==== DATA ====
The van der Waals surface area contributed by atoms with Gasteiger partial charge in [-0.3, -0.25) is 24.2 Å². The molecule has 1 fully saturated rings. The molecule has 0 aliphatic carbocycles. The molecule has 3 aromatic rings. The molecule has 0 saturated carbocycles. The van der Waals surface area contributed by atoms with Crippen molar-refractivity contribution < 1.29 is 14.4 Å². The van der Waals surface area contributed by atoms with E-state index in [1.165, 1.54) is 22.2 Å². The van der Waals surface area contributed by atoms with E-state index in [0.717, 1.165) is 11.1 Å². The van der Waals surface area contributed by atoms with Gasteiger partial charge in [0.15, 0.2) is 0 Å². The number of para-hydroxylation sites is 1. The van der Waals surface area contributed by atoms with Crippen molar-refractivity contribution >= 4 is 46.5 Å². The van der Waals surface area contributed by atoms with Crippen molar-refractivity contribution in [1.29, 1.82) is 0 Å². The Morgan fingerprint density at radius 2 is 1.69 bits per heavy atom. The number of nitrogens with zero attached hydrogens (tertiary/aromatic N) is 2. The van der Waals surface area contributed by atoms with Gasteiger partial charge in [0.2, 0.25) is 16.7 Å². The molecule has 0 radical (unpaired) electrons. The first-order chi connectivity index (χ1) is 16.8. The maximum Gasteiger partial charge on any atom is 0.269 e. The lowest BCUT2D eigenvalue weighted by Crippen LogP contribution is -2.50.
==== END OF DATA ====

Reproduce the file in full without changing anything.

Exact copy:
The van der Waals surface area contributed by atoms with Gasteiger partial charge in [-0.3, -0.25) is 24.2 Å². The molecule has 1 fully saturated rings. The molecule has 0 aliphatic carbocycles. The molecule has 3 aromatic rings. The molecule has 0 saturated carbocycles. The van der Waals surface area contributed by atoms with Crippen molar-refractivity contribution < 1.29 is 14.4 Å². The van der Waals surface area contributed by atoms with E-state index in [1.165, 1.54) is 22.2 Å². The van der Waals surface area contributed by atoms with E-state index in [0.717, 1.165) is 11.1 Å². The van der Waals surface area contributed by atoms with Gasteiger partial charge in [0.15, 0.2) is 0 Å². The number of para-hydroxylation sites is 1. The van der Waals surface area contributed by atoms with Crippen molar-refractivity contribution >= 4 is 46.5 Å². The van der Waals surface area contributed by atoms with Crippen molar-refractivity contribution in [1.29, 1.82) is 0 Å². The Morgan fingerprint density at radius 2 is 1.69 bits per heavy atom. The number of nitrogens with zero attached hydrogens (tertiary/aromatic N) is 2. The van der Waals surface area contributed by atoms with Gasteiger partial charge in [0.2, 0.25) is 16.7 Å². The molecule has 0 radical (unpaired) electrons. The first-order chi connectivity index (χ1) is 16.8. The maximum Gasteiger partial charge on any atom is 0.269 e. The lowest BCUT2D eigenvalue weighted by Crippen LogP contribution is -2.50.